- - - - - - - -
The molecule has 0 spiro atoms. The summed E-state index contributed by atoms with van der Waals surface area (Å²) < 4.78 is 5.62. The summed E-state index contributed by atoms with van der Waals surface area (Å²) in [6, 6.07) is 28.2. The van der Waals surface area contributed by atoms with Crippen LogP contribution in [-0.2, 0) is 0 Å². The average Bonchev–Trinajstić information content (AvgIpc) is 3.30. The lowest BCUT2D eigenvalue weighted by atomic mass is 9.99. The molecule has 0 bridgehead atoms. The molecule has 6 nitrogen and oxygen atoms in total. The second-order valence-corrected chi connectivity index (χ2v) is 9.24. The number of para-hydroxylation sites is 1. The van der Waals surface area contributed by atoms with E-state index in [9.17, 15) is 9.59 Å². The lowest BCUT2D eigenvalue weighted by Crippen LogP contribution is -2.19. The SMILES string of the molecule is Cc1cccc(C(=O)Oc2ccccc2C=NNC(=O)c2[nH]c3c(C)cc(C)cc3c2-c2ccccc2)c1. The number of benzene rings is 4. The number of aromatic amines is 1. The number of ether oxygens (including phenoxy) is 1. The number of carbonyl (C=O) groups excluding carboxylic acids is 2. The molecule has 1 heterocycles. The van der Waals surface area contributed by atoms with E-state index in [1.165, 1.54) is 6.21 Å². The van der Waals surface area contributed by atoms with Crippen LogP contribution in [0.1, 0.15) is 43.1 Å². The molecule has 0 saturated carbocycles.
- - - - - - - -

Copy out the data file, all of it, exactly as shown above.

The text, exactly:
The molecule has 0 spiro atoms. The summed E-state index contributed by atoms with van der Waals surface area (Å²) < 4.78 is 5.62. The summed E-state index contributed by atoms with van der Waals surface area (Å²) in [6, 6.07) is 28.2. The van der Waals surface area contributed by atoms with Crippen LogP contribution in [-0.2, 0) is 0 Å². The average Bonchev–Trinajstić information content (AvgIpc) is 3.30. The lowest BCUT2D eigenvalue weighted by atomic mass is 9.99. The molecule has 0 bridgehead atoms. The molecule has 6 nitrogen and oxygen atoms in total. The second-order valence-corrected chi connectivity index (χ2v) is 9.24. The number of para-hydroxylation sites is 1. The van der Waals surface area contributed by atoms with E-state index in [9.17, 15) is 9.59 Å². The lowest BCUT2D eigenvalue weighted by Crippen LogP contribution is -2.19. The SMILES string of the molecule is Cc1cccc(C(=O)Oc2ccccc2C=NNC(=O)c2[nH]c3c(C)cc(C)cc3c2-c2ccccc2)c1. The number of benzene rings is 4. The number of aromatic amines is 1. The number of ether oxygens (including phenoxy) is 1. The number of carbonyl (C=O) groups excluding carboxylic acids is 2. The molecule has 1 heterocycles. The van der Waals surface area contributed by atoms with E-state index in [1.165, 1.54) is 6.21 Å². The van der Waals surface area contributed by atoms with Crippen LogP contribution in [0.1, 0.15) is 43.1 Å². The molecule has 0 saturated carbocycles.